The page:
This course is the first in the two-course sequence required for students admitted to Curry College through the Program for Advancement of Learning. Focused on the transition from high school learning expectations to those of college courses, PAL 1190 offers students a curriculum designed to foster an understanding of themselves as learners through faculty mentorship.
Students are introduced to and explore learning strategies in the following core areas: metacognition, self-regulation, active and engaged learning, critical thinking and reasoning, receptive and expressive language. Students will create an educational plan, outlining: personal and academic long-term goals, semester goals, learning strengths, challenges, and strategies. The faculty mentor and student collaborate on evaluating student progress towards these goals throughout the semester, culminating in a reflective student paper and faculty report, which outlines individualized recommendations for the PAL 1200, the second course in the sequence.
PAL 1200 - The Learning Process II: Insight, Strategic Development, and Application
This course builds on the learning insights and strategies developed in PAL 1190 while facilitating increasing independence and strategic learning in the areas of metacognition, self-regulation, critical thinking and reasoning, receptive and expressive language, and decision making. Students will revise their PAL 1190 educational plans, incorporating lessons learned in the previous semester as well as taking into account the current semester's course expectations. The faculty mentor and student collaboratively evaluate student progress towards these goals throughout the semester, culminating in a reflective student paper and faculty report.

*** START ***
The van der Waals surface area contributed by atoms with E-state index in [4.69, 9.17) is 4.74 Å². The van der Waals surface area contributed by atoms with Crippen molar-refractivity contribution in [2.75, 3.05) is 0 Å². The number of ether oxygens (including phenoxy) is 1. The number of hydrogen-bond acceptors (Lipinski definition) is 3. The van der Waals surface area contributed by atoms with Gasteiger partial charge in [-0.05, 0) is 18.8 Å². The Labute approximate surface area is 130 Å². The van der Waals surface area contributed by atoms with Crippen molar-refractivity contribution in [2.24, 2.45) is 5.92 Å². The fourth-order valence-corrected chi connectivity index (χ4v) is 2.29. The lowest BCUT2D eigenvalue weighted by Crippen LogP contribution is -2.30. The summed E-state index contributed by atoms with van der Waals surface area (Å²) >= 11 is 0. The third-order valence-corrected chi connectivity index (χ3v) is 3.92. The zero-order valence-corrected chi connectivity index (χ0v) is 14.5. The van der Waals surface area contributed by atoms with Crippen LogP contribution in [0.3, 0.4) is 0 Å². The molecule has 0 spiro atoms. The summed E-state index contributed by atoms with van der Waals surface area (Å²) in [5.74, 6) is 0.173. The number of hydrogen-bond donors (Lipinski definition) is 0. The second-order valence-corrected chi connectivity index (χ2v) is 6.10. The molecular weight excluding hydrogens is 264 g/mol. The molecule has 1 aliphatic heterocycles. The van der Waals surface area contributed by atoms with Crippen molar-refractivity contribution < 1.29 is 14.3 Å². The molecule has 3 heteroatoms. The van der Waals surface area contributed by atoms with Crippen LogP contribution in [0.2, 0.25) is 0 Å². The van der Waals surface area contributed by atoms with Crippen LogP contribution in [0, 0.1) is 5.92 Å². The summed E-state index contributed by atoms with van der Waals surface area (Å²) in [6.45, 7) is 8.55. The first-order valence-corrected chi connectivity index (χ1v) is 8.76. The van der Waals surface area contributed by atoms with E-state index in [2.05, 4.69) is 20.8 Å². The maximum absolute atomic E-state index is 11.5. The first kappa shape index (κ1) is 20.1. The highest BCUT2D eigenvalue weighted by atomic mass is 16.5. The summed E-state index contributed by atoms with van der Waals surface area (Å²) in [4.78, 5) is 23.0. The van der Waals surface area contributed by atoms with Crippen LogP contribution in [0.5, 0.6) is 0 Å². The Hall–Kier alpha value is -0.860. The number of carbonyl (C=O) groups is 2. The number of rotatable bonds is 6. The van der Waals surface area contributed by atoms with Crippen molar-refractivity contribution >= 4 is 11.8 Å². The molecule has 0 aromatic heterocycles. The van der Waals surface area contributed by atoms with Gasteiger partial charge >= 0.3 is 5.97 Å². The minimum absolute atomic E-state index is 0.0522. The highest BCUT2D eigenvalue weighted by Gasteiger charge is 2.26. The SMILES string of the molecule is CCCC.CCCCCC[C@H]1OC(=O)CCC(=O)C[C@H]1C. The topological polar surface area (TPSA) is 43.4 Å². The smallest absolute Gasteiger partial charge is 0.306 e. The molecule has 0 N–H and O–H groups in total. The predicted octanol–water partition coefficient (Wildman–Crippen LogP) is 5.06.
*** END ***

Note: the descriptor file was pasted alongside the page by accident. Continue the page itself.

PAL 1210 - Applied Strategic Learning I
Open to students who have completed PAL 1190 and 1200, this course provides on going faculty mentorship in developing and applying strategic learning approaches for academic success in advancing course work. Students in PAL 1210 meet with their faculty mentors twice weekly for individualized instruction and collaboration. This course may be repeated.
Prerequisite: PAL 1200
PAL 1220 - Applied Strategic Learning II
Open to students who have completed PAL 1190 and 1200, this course provides on going faculty mentorship in developing and applying strategic learning approaches for academic success in advancing course work. Students in PAL 1220 meet with their faculty mentors once weekly for individualized instruction and collaboration. This course may be repeated.
Prerequisite: PAL 1200 or PAL 1210
The following Offices/Resources on campus work in close collaboration with PAL :
PAL instructors encourage students to utilize these support services as needed, as well as guide them to seek other assistance on campus.
The Program for the Advancement of Learning (PAL) provides instruction in learning theory, individualized support, and assistance to college students with learning differences by focusing on students' unique strengths as they become competent, effective, independent learners through heightened self-awareness and knowledge of the learning process.
I. PERSONAL AGENCY SKILLS
Students will define and explain their preferred learning styles, strengths and challenges, as well as the strategies (e.g. for reading, writing, communicating, test-taking) that support them; and, will explain ways they apply and reassess those strategies, as they engage in the metacognitive process of thinking about their own thinking.
Students will demonstrate self-knowledge by identifying personal goals that include appropriate academic accommodations and that include a time/materials management system; they will define a plan that incorporates an active and reflective mechanism for them to achieve those goals, through personal advocacy, and with openness to change.
C. ACTIVE AND ENGAGED LEARNING
Students will actively engage in their learning environment and personal life-learning. Students will identify connections and relationships they make between one's self and others as members of communities and will actively participate in shared activities or efforts where they demonstrate knowledge of their own and others' perspectives.
II. COGNITIVE AND COMMUNICATION SKILLS
A. CRITICAL THINKING AND REASONING SKILLS
Students will demonstrate critical and creative thinking and reasoning skills that question and evaluate their own and others' assumptions about complex problems and will provide possible solutions.
B. RECEPTIVE AND EXPRESSIVE LANGUAGE SKILLS
Students will demonstrate ways they understand visual, written, and auditory information and will demonstrate ways they authentically express personal ideas, thoughts, and feelings through written, verbal, or other expressive vehicles.